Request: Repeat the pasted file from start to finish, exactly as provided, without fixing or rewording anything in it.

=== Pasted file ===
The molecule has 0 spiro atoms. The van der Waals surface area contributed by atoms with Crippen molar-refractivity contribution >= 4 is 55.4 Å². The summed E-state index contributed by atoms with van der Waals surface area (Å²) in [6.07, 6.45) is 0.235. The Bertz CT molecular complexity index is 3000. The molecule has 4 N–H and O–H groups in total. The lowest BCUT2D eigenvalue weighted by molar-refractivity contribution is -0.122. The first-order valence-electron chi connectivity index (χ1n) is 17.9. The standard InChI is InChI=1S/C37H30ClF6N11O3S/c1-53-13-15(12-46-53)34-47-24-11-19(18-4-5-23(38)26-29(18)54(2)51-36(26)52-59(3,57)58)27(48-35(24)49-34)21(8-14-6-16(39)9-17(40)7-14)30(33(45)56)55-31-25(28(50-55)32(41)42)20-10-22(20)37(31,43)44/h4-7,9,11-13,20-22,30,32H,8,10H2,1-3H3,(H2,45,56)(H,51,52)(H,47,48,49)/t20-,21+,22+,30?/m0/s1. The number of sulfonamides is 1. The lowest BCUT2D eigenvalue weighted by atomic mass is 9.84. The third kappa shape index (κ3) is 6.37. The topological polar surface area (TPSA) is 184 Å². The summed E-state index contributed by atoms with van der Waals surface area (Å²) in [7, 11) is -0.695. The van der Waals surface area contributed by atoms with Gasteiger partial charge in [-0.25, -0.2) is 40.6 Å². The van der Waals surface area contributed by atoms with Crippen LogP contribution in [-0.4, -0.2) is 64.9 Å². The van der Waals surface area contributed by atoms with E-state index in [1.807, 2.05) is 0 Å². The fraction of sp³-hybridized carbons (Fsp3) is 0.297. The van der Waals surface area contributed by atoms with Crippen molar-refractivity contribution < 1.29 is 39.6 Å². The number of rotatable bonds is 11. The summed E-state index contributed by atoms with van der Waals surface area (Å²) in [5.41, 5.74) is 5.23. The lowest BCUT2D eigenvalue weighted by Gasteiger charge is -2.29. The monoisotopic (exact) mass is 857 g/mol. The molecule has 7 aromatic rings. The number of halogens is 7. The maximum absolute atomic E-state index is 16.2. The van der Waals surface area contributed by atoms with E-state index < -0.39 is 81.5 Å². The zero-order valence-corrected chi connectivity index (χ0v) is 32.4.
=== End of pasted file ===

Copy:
The molecule has 0 spiro atoms. The van der Waals surface area contributed by atoms with Crippen molar-refractivity contribution >= 4 is 55.4 Å². The summed E-state index contributed by atoms with van der Waals surface area (Å²) in [6.07, 6.45) is 0.235. The Bertz CT molecular complexity index is 3000. The molecule has 4 N–H and O–H groups in total. The lowest BCUT2D eigenvalue weighted by molar-refractivity contribution is -0.122. The first-order valence-electron chi connectivity index (χ1n) is 17.9. The standard InChI is InChI=1S/C37H30ClF6N11O3S/c1-53-13-15(12-46-53)34-47-24-11-19(18-4-5-23(38)26-29(18)54(2)51-36(26)52-59(3,57)58)27(48-35(24)49-34)21(8-14-6-16(39)9-17(40)7-14)30(33(45)56)55-31-25(28(50-55)32(41)42)20-10-22(20)37(31,43)44/h4-7,9,11-13,20-22,30,32H,8,10H2,1-3H3,(H2,45,56)(H,51,52)(H,47,48,49)/t20-,21+,22+,30?/m0/s1. The number of sulfonamides is 1. The lowest BCUT2D eigenvalue weighted by atomic mass is 9.84. The third kappa shape index (κ3) is 6.37. The topological polar surface area (TPSA) is 184 Å². The summed E-state index contributed by atoms with van der Waals surface area (Å²) in [7, 11) is -0.695. The van der Waals surface area contributed by atoms with Gasteiger partial charge in [-0.25, -0.2) is 40.6 Å². The van der Waals surface area contributed by atoms with Crippen LogP contribution in [-0.4, -0.2) is 64.9 Å². The van der Waals surface area contributed by atoms with E-state index in [1.807, 2.05) is 0 Å². The fraction of sp³-hybridized carbons (Fsp3) is 0.297. The van der Waals surface area contributed by atoms with Crippen molar-refractivity contribution < 1.29 is 39.6 Å². The number of rotatable bonds is 11. The summed E-state index contributed by atoms with van der Waals surface area (Å²) in [5.41, 5.74) is 5.23. The lowest BCUT2D eigenvalue weighted by Gasteiger charge is -2.29. The monoisotopic (exact) mass is 857 g/mol. The molecule has 7 aromatic rings. The number of halogens is 7. The maximum absolute atomic E-state index is 16.2. The van der Waals surface area contributed by atoms with E-state index < -0.39 is 81.5 Å². The zero-order valence-corrected chi connectivity index (χ0v) is 32.4.